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Oestradiol is a potent mitogen and modulator of GnRH signalling in alphaT3-1 cells: are these effects causally related?

Authors
Type
Published Article
Journal
The Journal of endocrinology
Publication Date
Volume
164
Issue
1
Pages
31–43
Identifiers
PMID: 10607935
Source
Medline
License
Unknown

Abstract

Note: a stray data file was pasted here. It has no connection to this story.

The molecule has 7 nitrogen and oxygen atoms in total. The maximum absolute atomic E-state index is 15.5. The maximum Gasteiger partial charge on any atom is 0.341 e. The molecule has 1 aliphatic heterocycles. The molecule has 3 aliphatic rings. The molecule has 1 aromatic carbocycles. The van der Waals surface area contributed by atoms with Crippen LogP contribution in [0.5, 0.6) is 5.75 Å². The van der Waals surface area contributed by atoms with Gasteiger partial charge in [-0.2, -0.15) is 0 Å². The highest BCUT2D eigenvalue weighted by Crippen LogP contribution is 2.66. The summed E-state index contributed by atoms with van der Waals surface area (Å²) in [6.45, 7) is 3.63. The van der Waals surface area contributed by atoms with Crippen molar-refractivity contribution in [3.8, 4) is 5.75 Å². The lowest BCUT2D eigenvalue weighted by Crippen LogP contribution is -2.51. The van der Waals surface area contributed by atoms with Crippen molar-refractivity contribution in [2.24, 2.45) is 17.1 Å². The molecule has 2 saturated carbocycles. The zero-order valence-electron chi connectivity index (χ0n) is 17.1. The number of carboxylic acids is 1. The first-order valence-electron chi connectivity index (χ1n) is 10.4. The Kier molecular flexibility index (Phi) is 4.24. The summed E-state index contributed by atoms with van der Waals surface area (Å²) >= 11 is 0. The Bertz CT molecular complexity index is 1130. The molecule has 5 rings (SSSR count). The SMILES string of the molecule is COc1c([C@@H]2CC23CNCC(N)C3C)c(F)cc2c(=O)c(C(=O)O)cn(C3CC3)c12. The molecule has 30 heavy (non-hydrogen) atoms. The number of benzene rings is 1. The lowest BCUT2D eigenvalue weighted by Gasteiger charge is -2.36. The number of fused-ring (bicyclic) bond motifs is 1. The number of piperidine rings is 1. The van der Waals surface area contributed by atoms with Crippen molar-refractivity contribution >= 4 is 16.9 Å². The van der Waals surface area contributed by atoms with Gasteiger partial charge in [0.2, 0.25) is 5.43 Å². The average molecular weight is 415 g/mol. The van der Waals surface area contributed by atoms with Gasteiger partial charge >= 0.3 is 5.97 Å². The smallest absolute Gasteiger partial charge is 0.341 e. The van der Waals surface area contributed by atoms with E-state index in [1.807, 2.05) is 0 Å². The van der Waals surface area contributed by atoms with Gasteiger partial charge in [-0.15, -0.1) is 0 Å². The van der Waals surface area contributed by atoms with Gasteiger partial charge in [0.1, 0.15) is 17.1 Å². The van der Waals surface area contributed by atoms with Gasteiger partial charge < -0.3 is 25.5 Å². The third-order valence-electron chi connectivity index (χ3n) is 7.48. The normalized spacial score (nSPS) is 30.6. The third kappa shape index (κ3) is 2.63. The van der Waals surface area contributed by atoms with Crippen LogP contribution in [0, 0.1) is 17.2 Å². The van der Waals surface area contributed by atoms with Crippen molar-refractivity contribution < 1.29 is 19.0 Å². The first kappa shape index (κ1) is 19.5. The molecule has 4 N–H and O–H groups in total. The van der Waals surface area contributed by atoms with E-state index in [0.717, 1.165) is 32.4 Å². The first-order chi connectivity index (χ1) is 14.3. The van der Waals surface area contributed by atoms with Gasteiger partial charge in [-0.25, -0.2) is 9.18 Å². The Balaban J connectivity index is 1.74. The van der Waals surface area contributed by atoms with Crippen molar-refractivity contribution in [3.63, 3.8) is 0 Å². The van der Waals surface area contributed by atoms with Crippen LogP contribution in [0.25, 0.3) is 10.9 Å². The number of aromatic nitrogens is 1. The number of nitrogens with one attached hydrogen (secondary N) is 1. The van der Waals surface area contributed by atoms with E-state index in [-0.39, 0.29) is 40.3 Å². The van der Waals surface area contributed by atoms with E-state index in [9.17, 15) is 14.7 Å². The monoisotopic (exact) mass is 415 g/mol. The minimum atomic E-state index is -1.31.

GnRH acts via phospholipase C (PLC) activating G-protein coupled receptors to stimulate secretion of gonadotrophins from gonadotrophs. These cells are also regulated by gonadal steroids, which act centrally to influence GnRH secretion, and peripherally to modulate GnRH action. We have shown that oestradiol can stimulate proliferation and modulate GnRH-stimulated [(3)H]inositol phosphate ([(3)H]IP(x)) accumulation (used as a measure of PLC activity) in a gonadotroph-derived cell line (alphaT3-1). Here we show that when alphaT3-1 cells were incubated in medium with 2% foetal calf serum (FCS), [(3)H]thymidine incorporation was not stimulated by oestradiol but was reduced to <2% of control by the oestrogen antagonist, raloxifene. The inhibitory effect of 10 or 1000 nM raloxifene was reversed competitively by oestradiol. A similar pattern of effects was seen when effects of oestradiol and raloxifene on the proportion of cells in the S-phase of the cell cycle (as measured by flow cytometry of propidium iodide-labelled cells) and on oestrogen receptor activity (as measured by trans-activation of the oestrogen-response elements in the vitellogenin promoter) were quantified. In addition, RT-PCR revealed expression of alpha and beta (but not beta2) subtypes of oestrogen receptors. Thus, oestrogen is an essential mitogen for alphaT3-1 cells, its mitogenic effect is oestrogen receptor mediated and is associated with a marked alteration of cell cycle distribution, and the full extent of these effects are best revealed in the presence of raloxifene. Using this strategy, we found that cells cultured for 4 days with 10 nM raloxifene expressed GnRH receptors (K(d) for (125)I-buserelin 4.33 nM) and that their activation by GnRH caused a concentration-dependent increase in [(3)H]IP(x) (in cells labelled with [(3)H]inositol) and inositol 1,4,5 trisphophate (in unlabelled cells). Addition of 10 nM oestradiol (to overcome receptor blockade by raloxifene) reduced GnRH receptor number by 31% but increased maximal effects on [(3)H]IP(x) and Ins(1,4,5)P(3) approximately 4-fold. The effects of oestradiol on GnRH receptor number and signalling were not, however, mimicked by culture for 2 days in medium with 10% FCS and the S-phase blocker, thymidine (15 mM). This treatment increased the proportion of cells in the S-phase 2- to 3-fold but did not alter GnRH receptor number or signalling. Other treatments which altered cell cycle transition (hydroxyurea, colcemid, methotrexate) also failed to alter GnRH receptor number or signalling and no correlation was seen between GnRH receptor number or GnRH-stimulated [(3)H]IP(x) accumulation and the proportion of cells in the S-phase or G2/M-phases of the cell cycle. Thus, oestradiol has pronounced effects on GnRH signalling, proliferation and cell cycle distribution in alphaT3-1 cells, but these trophic effects do not underlie the modulation of GnRH signalling.

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